Your folks haven't changed a bit in the last 30 years and neither have you! Happy Anniversary!!

At 5:48 PM, Anonymous Kyle said...

Happy 30th anniversary, BWD! Here's to another 30!

At 7:08 PM, Anonymous Anonymous said...

Congratulations to all on a unique success in magazine publishing!

At 10:03 PM, Anonymous Scott Weidensaul said...

As one of the original writers included in that inaugural issue, I couldn't be happier that BWD has grown into the amazing publication it is today. (And it's a pleasure to call the extended Thompson clan friends and colleagues.)

Happy 30th, BWD!

At 6:29 AM, Anonymous Jayne said...

Happy, happy anniversary to all of you at BWD!

At 9:00 AM, Anonymous Anonymous said...

Happy 30th, BWD and everyone associated with the mag! Seeing that cover of the inaugural issue brought back nostalgic memories. I was one of the original subscribers and still have my copy of the first issue. And have gotten BWD ever since. Now, I find myself writing for the magazine occasionally, which still dumbfounds me when I think back to those early teen days when I eagerly lapped up all the words in each issue of BWD.

It's been great getting to know everyone associated with the magazine, which has brought lots of birding joy into many lives. Keep up the great work, and here's to many more productive years!

Jim McCormac

At 10:54 AM, Anonymous Rondeau Ric said...

How did you get the backhoe up the stairs?

We would like to drop by but it just doesn't work.

Here's to another 30 years.


At 10:55 AM, Anonymous Rondeau Ric said...

Gasp!! McCormick posted!? The sky is falling, the sky is falling...

At 11:30 AM, Anonymous Anonymous said...

No Rondow, "McCormac" posted! Hope all is well up there in the Great White North and things are cozy in the igloo! Good day, eh?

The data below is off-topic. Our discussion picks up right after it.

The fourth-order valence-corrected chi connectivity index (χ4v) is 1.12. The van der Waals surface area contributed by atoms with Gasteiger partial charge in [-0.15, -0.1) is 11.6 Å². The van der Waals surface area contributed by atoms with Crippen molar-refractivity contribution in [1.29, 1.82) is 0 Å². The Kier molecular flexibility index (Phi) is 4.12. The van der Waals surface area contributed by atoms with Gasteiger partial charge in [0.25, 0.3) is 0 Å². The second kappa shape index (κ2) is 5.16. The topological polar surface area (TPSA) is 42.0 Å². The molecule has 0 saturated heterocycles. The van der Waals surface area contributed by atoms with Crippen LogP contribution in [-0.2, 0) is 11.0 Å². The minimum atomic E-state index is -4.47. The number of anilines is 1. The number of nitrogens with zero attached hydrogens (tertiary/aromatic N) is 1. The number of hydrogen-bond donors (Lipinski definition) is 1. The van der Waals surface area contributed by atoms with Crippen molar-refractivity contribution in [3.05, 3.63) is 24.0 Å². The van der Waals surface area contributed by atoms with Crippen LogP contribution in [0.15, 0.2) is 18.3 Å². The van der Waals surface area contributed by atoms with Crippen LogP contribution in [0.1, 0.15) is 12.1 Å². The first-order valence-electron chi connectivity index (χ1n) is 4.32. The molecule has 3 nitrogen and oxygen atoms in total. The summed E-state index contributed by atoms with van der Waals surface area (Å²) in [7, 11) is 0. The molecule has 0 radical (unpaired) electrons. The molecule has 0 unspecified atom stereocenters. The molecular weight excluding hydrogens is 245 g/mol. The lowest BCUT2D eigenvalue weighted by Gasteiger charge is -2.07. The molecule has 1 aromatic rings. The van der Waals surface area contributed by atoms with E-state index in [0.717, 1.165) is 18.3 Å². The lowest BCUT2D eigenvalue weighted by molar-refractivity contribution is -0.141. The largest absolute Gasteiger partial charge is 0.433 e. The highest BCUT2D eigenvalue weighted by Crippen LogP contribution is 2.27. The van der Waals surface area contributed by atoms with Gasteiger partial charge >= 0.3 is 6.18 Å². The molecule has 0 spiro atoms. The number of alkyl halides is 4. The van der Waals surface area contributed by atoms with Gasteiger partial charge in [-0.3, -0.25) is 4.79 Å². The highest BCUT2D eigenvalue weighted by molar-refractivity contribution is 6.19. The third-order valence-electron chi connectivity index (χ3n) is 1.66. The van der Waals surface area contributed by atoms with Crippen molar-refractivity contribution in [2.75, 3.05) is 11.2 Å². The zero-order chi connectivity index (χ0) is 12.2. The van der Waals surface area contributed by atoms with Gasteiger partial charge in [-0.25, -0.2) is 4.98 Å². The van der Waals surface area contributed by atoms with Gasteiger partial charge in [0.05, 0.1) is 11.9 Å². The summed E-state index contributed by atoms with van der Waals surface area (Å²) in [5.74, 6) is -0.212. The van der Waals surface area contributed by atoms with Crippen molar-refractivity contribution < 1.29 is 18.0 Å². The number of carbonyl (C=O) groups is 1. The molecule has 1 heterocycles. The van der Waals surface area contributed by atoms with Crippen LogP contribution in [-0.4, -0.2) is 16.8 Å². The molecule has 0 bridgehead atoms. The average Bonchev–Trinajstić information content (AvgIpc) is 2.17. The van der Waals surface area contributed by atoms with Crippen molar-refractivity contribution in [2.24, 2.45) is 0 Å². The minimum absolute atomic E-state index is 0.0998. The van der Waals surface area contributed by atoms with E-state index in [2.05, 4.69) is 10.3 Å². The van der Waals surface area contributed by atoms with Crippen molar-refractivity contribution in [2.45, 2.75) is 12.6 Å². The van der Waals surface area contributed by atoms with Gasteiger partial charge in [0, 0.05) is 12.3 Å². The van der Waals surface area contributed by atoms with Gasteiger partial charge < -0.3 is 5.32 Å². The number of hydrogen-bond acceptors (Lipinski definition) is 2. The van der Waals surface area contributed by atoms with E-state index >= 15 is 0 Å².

Jim "McCormick" (in Canadian-speak)

At 12:46 PM, Anonymous Mata H said...

Happy Anniversary from Thalia Cady, former church intern from pre-magazine days. I still recall Elsa singing and Bill playing piano to "Here Comes That Rainy Day Again..." Congratulations!!!

At 12:55 PM, Anonymous Butmonky said...

Happy anniversary. 5 years ago for the 25th anniversary, your magazine offered copies of the inaugural issue for sale. I snapped one up and will keep it forever.

Both you and Julie are friends to be treasured.

Thank you (and your family) for such a wonderful magazine.

Sandy Brown

At 6:30 PM, Anonymous Mary said...

Happy Anniversary to BWD! I enjoyed reading about the history of your magazine and look forward to more! I admire your family's courage and creativity. I'd stop in for a chin wag if I could. Have fun!

At 6:55 PM, Anonymous KatDoc said...

Happy Anniversary to the whole BWD family!

Oh, that reminds me - I need to renew my subscription. Will Mom make me a sandwich to go?


At 8:58 AM, Anonymous RuthieJ said...

Congratulations! I look forward to many more issues.

At 10:17 PM, Anonymous Mike said...

What an accomplishment! Congratulations on making such a successful publication still feel like a family affair. When will Chet Baker be taking the reins?